July 5, 2012
  • Michael

    Janice, being your neighbor, also still without power, I can appreciate what you’re saying. What’s helped me is remembering what was actually one of the nice things–not having the conveniences of civilization–when I used to do a lot of backcountry backpacking when I was younger. I don’t think your attitude is THAT bad though. This heat just changes the whole ballgame. I know once when I was hiking along “through” hikers in New England on the Appalachian Trail–people hiking Georgia to Maine. It got this hot and humid and every one of them bailed out for the only time during the journey and got air conditioned motel rooms! Hope you have a fabulous time in China and that the weather is cool!

    July 5, 2012
  • Danny Greenawalt

    Still out of power here in Columbus and it has been rough and frustrating…. and humbling! It would normally be an adventure, but not during week 1 of home ownership while trying to move in and start new jobs.

    Either way, I have been humbled by my dependency on technology. God has given lots of good opportunities to depend on new neighbors, spend quality time together (while sweating), and save money on our first electric bill 😉

    Praying for your trip!

    July 5, 2012
  • Janie Blakely

    This is a timely and interesting inquiry, Janice. While sitting in the dark and heat of the last five evenings without power, several times my thoughts drifted to your blog on rumination. I worked hard to notice and then detour them when I sensed my thoughts looping in the frustration of not being able to change my situation. I was able to to let go to a degree, but not to the degree I would have liked. I spent a lot of energy waiting for the power to return.

    I also thought about the times I lived in South America and South Africa and why I was processing my experience differently here when this sort of inconvenience was prone to happen much more often in those days. I think I came to the conclusion that it seemed more difficult for me here as a result of getting caught up in our cultural perceptions of expectation and entitlement. I think you have drawn out well the importance of the practice of letting go in order to move forward. Gratitude in the face of missed expectations is key. Your blog has me asking myself where I can nuture that in my life—especially as I am fairly certain that the need for change in US society’s expectations of lifestyle will continue to the grow in the face of overall changes in every aspect of our lives.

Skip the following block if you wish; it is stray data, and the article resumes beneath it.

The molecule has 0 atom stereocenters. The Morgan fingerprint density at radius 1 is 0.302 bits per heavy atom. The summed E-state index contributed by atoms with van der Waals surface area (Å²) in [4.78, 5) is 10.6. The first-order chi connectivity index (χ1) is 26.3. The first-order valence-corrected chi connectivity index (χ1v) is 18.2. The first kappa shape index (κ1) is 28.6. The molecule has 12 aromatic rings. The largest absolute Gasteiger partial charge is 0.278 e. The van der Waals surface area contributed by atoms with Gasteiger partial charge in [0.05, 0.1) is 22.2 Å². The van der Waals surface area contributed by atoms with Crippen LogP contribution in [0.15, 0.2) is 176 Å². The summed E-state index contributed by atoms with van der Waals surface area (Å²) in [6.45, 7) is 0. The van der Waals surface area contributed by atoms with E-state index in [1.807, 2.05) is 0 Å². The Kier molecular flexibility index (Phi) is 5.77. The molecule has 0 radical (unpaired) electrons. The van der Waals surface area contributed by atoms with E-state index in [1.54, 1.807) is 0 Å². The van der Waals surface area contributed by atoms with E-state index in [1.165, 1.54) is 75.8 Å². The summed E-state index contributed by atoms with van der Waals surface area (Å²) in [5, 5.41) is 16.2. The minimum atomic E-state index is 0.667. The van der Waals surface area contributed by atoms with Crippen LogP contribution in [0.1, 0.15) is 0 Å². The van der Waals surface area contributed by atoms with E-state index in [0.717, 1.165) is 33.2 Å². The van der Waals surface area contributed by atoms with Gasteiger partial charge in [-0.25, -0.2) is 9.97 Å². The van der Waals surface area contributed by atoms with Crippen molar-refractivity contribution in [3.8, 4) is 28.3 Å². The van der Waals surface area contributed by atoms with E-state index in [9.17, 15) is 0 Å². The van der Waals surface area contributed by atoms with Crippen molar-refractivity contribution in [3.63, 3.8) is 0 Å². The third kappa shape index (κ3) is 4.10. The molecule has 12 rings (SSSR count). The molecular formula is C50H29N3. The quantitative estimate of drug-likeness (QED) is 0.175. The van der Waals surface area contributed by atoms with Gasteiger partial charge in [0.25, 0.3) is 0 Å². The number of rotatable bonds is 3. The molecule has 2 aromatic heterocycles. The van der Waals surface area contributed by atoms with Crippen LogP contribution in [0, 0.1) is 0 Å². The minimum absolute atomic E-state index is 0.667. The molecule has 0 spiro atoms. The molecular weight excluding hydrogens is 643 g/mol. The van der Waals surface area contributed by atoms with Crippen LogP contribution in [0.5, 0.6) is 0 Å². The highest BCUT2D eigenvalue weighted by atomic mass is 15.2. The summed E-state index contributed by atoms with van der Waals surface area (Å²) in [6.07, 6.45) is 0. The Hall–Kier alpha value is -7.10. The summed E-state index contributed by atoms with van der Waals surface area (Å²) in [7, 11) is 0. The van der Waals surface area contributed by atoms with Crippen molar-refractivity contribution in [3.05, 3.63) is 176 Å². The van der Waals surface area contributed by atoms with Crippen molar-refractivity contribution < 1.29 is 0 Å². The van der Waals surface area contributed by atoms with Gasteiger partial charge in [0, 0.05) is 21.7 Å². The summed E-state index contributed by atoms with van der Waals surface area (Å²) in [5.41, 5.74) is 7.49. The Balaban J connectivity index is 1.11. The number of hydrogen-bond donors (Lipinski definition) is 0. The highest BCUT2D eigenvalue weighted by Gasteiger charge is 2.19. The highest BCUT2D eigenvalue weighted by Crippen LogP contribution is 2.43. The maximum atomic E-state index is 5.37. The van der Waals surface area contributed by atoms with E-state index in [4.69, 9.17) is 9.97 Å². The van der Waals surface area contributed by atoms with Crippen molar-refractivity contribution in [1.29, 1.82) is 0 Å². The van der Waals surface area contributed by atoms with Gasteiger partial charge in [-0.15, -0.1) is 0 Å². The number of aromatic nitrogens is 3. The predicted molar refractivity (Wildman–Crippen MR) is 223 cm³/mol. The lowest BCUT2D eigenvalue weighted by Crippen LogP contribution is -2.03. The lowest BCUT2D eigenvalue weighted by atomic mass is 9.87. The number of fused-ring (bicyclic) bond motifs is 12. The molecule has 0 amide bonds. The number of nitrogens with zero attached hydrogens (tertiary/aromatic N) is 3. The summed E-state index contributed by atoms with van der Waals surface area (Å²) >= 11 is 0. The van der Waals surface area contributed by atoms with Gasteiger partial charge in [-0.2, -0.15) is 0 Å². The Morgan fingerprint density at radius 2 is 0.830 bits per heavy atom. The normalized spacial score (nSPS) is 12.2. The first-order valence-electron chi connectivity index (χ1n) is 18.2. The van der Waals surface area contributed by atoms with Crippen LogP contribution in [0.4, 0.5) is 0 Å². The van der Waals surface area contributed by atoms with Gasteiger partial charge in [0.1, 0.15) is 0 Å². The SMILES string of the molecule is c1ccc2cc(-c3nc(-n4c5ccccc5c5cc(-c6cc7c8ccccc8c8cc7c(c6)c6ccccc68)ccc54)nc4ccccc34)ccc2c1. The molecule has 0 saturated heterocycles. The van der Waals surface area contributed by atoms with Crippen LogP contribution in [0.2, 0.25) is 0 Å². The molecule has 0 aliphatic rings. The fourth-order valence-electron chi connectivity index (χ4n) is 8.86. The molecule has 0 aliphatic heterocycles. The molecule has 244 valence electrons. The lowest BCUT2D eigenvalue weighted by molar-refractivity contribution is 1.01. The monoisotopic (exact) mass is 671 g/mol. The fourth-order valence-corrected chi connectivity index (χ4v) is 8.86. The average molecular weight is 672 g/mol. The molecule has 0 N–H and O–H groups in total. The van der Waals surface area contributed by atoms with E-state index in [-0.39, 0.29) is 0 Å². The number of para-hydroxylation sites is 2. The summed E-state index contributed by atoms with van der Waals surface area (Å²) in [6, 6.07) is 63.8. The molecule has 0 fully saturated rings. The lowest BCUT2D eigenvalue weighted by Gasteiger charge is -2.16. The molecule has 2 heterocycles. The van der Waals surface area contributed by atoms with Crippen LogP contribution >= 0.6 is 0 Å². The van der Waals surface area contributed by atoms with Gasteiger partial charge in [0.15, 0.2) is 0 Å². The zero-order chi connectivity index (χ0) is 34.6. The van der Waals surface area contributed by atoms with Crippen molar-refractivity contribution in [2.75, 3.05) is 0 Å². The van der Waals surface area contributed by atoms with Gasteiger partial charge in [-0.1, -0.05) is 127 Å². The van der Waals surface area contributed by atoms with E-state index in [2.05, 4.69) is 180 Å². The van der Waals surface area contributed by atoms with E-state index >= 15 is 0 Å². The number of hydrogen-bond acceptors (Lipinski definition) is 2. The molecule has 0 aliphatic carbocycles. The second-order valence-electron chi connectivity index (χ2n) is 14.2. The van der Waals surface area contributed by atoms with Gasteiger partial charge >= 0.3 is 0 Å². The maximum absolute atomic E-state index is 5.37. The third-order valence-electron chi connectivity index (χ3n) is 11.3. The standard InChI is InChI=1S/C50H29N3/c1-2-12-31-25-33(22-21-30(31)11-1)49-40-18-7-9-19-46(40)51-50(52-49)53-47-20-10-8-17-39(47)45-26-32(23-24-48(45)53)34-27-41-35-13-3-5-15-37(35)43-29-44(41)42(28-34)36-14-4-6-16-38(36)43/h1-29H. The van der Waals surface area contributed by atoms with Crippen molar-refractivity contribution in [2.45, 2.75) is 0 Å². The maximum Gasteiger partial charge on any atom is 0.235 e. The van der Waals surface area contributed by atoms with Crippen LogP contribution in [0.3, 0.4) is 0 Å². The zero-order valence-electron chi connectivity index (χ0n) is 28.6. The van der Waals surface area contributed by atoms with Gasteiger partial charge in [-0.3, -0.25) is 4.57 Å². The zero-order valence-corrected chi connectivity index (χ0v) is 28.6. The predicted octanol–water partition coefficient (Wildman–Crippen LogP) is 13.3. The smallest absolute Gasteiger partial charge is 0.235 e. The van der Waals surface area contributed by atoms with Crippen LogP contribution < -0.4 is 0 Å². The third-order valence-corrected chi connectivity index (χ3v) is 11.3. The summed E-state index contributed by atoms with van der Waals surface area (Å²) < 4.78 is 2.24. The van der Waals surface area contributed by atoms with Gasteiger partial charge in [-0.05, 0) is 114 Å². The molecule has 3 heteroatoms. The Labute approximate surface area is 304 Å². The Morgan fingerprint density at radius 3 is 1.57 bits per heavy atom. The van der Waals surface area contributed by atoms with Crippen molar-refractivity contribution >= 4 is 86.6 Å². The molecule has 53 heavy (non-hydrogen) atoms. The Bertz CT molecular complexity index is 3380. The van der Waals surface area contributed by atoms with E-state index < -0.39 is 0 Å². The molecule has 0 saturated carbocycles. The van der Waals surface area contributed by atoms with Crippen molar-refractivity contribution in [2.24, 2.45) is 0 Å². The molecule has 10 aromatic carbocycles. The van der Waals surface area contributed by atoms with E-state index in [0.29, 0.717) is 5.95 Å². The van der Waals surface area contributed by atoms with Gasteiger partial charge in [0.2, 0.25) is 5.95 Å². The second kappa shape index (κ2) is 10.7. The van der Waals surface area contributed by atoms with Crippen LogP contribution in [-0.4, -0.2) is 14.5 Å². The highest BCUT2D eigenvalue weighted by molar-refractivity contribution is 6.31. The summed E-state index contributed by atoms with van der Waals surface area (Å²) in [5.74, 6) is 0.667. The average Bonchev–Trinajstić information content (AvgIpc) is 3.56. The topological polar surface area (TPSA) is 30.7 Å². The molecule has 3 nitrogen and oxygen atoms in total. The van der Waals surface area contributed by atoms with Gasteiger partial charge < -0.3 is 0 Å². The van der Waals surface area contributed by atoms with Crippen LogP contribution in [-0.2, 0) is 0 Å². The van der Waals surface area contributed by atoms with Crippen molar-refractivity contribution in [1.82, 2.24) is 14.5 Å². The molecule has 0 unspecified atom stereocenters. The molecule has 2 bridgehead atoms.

PS. You and your travel companions will continue to be in my prayers for safe travel, peace in preparations, new adventures to be had and wonderful new connections to be made.

    July 5, 2012
  • Dave White

    Thanks for this Entry Position Diagram. I am just beginning to counsel Teens with possible substance abuse issues. I like that though there is an obvious cultural difference just due to age, I can still have empathy and understanding by listening and observing. Frustration can result if I have a bad attitude about their attitudes, which is quite understandable. They don’t want to be there and don’t think they have a problem. I have been with homeless men who would rather be somewhere else. I have been with men with DUI’s who would rather be somewhere else. Sometimes I feel the same way, but that actually can help me with counseling The key thing I have found to help such people is not sounding judgmental or be condescending. I present a door for them to enter if they choose. They may not do so while I am working with them, but they may remember that door exists in the future. My attitude, that I am ok with never seeing the mustard seed grow, is essential to my work. Seeing the power come back on is like instant gratification. The hard part is appreciating it while it is working.